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South Africa appeals for calm after a wave of xenophobic attacks

South Africa appeals for calm after a wave of xenophobic attacks

South Africa

South African Interior Minister Malusi Gigaba on Thursday called for calm after a series of violent incidents against immigrants that revived the specter of the deadly xenophobic riots of 2008 and 2015.

For two weeks, several buildings occupied by foreigners and suspected of housing brothels or drug trafficking have been burned by angry residents in Johannesburg and the capital, Pretoria.

The incidents did not cause any casualties, but led police to reinforce its presence and make multiple arrests.

“I want to call on all South Africans to distance themselves from rhetoric or xenophobic actions,” Gigaba told a press conference on Thursday.

The outbreaks of anti-immigrant violence are recurring in South Africa. The country welcomes several million foreigners who are often accused, in a context of high unemployment, of stealing the work of the local population and feeding crime.

A group of residents of a neighborhood in Johannesburg has scheduled a march on Friday at the Interior Ministry to denounce “the government that gives work to Zimbabweans and other foreigners.”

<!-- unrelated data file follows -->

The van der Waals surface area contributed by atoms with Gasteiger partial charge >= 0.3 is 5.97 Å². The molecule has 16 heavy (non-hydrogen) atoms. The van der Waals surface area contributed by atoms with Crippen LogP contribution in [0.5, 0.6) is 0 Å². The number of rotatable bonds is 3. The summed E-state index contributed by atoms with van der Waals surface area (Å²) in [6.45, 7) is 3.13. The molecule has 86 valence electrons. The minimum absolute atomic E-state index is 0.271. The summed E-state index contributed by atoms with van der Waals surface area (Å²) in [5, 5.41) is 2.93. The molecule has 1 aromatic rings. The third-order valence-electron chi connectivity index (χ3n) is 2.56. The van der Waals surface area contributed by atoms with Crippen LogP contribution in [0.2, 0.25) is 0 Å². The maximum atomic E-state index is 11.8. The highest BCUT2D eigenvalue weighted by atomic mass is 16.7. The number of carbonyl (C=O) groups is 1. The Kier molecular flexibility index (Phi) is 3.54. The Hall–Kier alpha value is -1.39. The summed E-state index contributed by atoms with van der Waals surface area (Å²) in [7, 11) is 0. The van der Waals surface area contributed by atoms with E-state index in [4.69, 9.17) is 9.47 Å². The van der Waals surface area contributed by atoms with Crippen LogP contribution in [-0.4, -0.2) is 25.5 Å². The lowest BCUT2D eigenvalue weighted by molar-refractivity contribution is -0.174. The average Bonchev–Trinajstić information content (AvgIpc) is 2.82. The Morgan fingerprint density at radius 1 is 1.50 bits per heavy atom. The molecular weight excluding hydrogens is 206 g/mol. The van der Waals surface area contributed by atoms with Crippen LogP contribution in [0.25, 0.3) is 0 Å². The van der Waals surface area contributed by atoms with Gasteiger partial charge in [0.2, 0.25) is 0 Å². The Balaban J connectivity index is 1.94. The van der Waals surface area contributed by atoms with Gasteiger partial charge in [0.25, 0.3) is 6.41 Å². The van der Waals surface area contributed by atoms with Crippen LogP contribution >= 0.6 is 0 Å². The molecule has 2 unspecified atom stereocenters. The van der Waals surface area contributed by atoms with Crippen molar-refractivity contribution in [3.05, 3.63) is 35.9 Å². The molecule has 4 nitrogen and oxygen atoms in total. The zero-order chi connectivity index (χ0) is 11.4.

“We are working with them to ensure that there will be no violence, no threats,” Gigaba said.

The minister also promised to “respond to the concerns” of the organizers and to enforce the laws on entry into South African territory and employment.

Many NGOs helping foreigners have asked Gigaba to ban the Friday demonstration, which they say “can only reinforce xenophobic attitudes and attacks.”

The International Organization for Migration (IOM) condemned the recent attacks and said there was “no evidence that foreigners are responsible for rising crime and unemployment”.

Nigeria, whose citizens have been questioned in recent days, expressed its “deep concern” on Wednesday and demanded measures to protect its nationals.

In 2015, 7 people died in riots and looting of businesses run by foreigners in Johannesburg and in Durban.

South Africa suffered the most deadly wave of xenophobic violence in 2008 that left 62 people dead.

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